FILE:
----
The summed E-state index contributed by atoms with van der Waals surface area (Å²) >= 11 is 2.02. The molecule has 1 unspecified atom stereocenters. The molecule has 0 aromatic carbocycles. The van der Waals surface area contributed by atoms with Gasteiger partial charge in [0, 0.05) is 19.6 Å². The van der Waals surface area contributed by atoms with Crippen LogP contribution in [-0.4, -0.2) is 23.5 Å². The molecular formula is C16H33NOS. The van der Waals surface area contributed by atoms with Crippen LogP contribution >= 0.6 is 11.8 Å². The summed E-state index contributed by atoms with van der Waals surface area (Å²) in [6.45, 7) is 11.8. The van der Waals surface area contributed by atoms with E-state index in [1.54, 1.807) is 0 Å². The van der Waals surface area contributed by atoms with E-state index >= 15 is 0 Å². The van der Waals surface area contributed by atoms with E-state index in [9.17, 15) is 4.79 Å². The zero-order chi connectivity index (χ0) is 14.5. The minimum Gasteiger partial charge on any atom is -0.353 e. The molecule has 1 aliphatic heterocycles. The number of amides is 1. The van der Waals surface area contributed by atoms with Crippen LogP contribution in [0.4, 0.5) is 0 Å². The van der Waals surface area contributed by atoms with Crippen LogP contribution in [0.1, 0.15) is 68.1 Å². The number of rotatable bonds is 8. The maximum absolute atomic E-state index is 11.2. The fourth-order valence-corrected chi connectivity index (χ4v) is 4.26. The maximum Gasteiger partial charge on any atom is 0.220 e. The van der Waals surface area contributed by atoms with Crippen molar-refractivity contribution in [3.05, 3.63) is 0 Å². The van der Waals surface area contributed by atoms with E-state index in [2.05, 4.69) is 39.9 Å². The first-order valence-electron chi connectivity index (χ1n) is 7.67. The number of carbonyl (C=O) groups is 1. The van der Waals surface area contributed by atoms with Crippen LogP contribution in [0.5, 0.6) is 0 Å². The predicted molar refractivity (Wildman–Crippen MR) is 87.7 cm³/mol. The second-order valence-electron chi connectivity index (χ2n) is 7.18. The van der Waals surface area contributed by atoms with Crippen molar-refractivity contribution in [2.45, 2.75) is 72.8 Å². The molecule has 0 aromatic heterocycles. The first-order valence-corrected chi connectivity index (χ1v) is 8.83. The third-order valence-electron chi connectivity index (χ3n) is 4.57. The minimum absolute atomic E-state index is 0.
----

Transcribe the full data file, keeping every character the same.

The summed E-state index contributed by atoms with van der Waals surface area (Å²) >= 11 is 2.02. The molecule has 1 unspecified atom stereocenters. The molecule has 0 aromatic carbocycles. The van der Waals surface area contributed by atoms with Gasteiger partial charge in [0, 0.05) is 19.6 Å². The van der Waals surface area contributed by atoms with Crippen LogP contribution in [-0.4, -0.2) is 23.5 Å². The molecular formula is C16H33NOS. The van der Waals surface area contributed by atoms with Crippen LogP contribution >= 0.6 is 11.8 Å². The summed E-state index contributed by atoms with van der Waals surface area (Å²) in [6.45, 7) is 11.8. The van der Waals surface area contributed by atoms with E-state index in [1.54, 1.807) is 0 Å². The van der Waals surface area contributed by atoms with E-state index >= 15 is 0 Å². The van der Waals surface area contributed by atoms with E-state index in [9.17, 15) is 4.79 Å². The zero-order chi connectivity index (χ0) is 14.5. The minimum Gasteiger partial charge on any atom is -0.353 e. The molecule has 1 aliphatic heterocycles. The number of amides is 1. The van der Waals surface area contributed by atoms with Crippen LogP contribution in [0.4, 0.5) is 0 Å². The van der Waals surface area contributed by atoms with Crippen LogP contribution in [0.1, 0.15) is 68.1 Å². The number of rotatable bonds is 8. The maximum absolute atomic E-state index is 11.2. The fourth-order valence-corrected chi connectivity index (χ4v) is 4.26. The maximum Gasteiger partial charge on any atom is 0.220 e. The van der Waals surface area contributed by atoms with Crippen molar-refractivity contribution in [3.05, 3.63) is 0 Å². The van der Waals surface area contributed by atoms with E-state index in [2.05, 4.69) is 39.9 Å². The first-order valence-electron chi connectivity index (χ1n) is 7.67. The number of carbonyl (C=O) groups is 1. The van der Waals surface area contributed by atoms with Crippen LogP contribution in [0.5, 0.6) is 0 Å². The predicted molar refractivity (Wildman–Crippen MR) is 87.7 cm³/mol. The second-order valence-electron chi connectivity index (χ2n) is 7.18. The van der Waals surface area contributed by atoms with Crippen molar-refractivity contribution in [2.45, 2.75) is 72.8 Å². The molecule has 0 aromatic heterocycles. The first-order valence-corrected chi connectivity index (χ1v) is 8.83. The third-order valence-electron chi connectivity index (χ3n) is 4.57. The minimum absolute atomic E-state index is 0.